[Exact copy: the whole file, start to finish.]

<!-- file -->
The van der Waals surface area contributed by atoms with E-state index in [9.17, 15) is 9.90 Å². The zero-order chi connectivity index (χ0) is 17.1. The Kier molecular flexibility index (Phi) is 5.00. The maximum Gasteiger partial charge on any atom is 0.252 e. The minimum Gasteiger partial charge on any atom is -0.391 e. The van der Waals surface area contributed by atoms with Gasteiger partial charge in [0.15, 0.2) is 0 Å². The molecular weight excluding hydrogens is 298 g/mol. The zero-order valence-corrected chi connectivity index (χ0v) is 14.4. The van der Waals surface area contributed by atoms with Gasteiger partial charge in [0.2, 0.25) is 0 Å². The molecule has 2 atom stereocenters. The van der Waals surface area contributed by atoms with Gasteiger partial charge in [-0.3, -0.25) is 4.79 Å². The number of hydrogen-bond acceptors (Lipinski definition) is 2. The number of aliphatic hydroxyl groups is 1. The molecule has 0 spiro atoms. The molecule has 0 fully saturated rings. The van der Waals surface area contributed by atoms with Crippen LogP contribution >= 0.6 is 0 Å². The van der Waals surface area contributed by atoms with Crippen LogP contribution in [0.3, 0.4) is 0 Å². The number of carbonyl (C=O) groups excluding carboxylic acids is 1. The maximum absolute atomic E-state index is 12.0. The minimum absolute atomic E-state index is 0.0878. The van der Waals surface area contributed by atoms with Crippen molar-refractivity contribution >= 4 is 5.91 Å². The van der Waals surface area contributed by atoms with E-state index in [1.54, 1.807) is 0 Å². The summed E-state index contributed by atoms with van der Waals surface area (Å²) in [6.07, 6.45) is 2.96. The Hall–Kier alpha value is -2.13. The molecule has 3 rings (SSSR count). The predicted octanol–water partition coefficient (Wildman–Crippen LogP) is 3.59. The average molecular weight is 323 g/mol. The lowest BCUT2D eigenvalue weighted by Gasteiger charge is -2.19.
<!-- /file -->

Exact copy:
The van der Waals surface area contributed by atoms with E-state index in [9.17, 15) is 9.90 Å². The zero-order chi connectivity index (χ0) is 17.1. The Kier molecular flexibility index (Phi) is 5.00. The maximum Gasteiger partial charge on any atom is 0.252 e. The minimum Gasteiger partial charge on any atom is -0.391 e. The van der Waals surface area contributed by atoms with Gasteiger partial charge in [0.15, 0.2) is 0 Å². The molecular weight excluding hydrogens is 298 g/mol. The zero-order valence-corrected chi connectivity index (χ0v) is 14.4. The van der Waals surface area contributed by atoms with Gasteiger partial charge in [0.2, 0.25) is 0 Å². The molecule has 2 atom stereocenters. The van der Waals surface area contributed by atoms with Gasteiger partial charge in [-0.3, -0.25) is 4.79 Å². The number of hydrogen-bond acceptors (Lipinski definition) is 2. The number of aliphatic hydroxyl groups is 1. The molecule has 0 spiro atoms. The molecule has 0 fully saturated rings. The van der Waals surface area contributed by atoms with Crippen LogP contribution >= 0.6 is 0 Å². The van der Waals surface area contributed by atoms with Crippen LogP contribution in [0.3, 0.4) is 0 Å². The number of carbonyl (C=O) groups excluding carboxylic acids is 1. The maximum absolute atomic E-state index is 12.0. The minimum absolute atomic E-state index is 0.0878. The van der Waals surface area contributed by atoms with Crippen molar-refractivity contribution >= 4 is 5.91 Å². The van der Waals surface area contributed by atoms with E-state index in [1.54, 1.807) is 0 Å². The summed E-state index contributed by atoms with van der Waals surface area (Å²) in [6.07, 6.45) is 2.96. The Hall–Kier alpha value is -2.13. The molecule has 3 rings (SSSR count). The predicted octanol–water partition coefficient (Wildman–Crippen LogP) is 3.59. The average molecular weight is 323 g/mol. The lowest BCUT2D eigenvalue weighted by Gasteiger charge is -2.19.